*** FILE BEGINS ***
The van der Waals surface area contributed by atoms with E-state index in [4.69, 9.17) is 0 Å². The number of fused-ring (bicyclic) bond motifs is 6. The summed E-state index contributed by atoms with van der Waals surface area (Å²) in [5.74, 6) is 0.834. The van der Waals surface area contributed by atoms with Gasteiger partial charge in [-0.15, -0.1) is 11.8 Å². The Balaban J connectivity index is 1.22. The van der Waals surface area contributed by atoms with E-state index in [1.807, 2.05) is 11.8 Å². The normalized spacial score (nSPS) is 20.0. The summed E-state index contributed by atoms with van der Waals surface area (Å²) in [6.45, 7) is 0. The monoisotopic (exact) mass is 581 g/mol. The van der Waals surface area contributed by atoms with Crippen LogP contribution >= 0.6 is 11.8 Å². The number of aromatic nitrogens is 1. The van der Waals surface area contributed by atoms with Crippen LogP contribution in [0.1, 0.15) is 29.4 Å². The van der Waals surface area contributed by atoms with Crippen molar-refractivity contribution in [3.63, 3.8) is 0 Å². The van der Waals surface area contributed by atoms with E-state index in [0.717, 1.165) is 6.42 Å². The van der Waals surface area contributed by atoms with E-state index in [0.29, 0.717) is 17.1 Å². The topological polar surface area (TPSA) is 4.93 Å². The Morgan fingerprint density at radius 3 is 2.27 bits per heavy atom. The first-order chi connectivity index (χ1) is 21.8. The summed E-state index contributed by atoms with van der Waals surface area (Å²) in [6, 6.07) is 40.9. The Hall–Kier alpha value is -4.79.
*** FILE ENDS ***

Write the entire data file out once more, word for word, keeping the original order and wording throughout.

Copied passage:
The van der Waals surface area contributed by atoms with E-state index in [4.69, 9.17) is 0 Å². The number of fused-ring (bicyclic) bond motifs is 6. The summed E-state index contributed by atoms with van der Waals surface area (Å²) in [5.74, 6) is 0.834. The van der Waals surface area contributed by atoms with Gasteiger partial charge in [-0.15, -0.1) is 11.8 Å². The Balaban J connectivity index is 1.22. The van der Waals surface area contributed by atoms with E-state index in [1.807, 2.05) is 11.8 Å². The normalized spacial score (nSPS) is 20.0. The summed E-state index contributed by atoms with van der Waals surface area (Å²) in [6.45, 7) is 0. The monoisotopic (exact) mass is 581 g/mol. The van der Waals surface area contributed by atoms with Crippen LogP contribution >= 0.6 is 11.8 Å². The number of aromatic nitrogens is 1. The van der Waals surface area contributed by atoms with Crippen LogP contribution in [0.1, 0.15) is 29.4 Å². The van der Waals surface area contributed by atoms with Crippen molar-refractivity contribution in [3.63, 3.8) is 0 Å². The van der Waals surface area contributed by atoms with E-state index in [0.717, 1.165) is 6.42 Å². The van der Waals surface area contributed by atoms with E-state index in [0.29, 0.717) is 17.1 Å². The topological polar surface area (TPSA) is 4.93 Å². The Morgan fingerprint density at radius 3 is 2.27 bits per heavy atom. The first-order chi connectivity index (χ1) is 21.8. The summed E-state index contributed by atoms with van der Waals surface area (Å²) in [6, 6.07) is 40.9. The Hall–Kier alpha value is -4.79.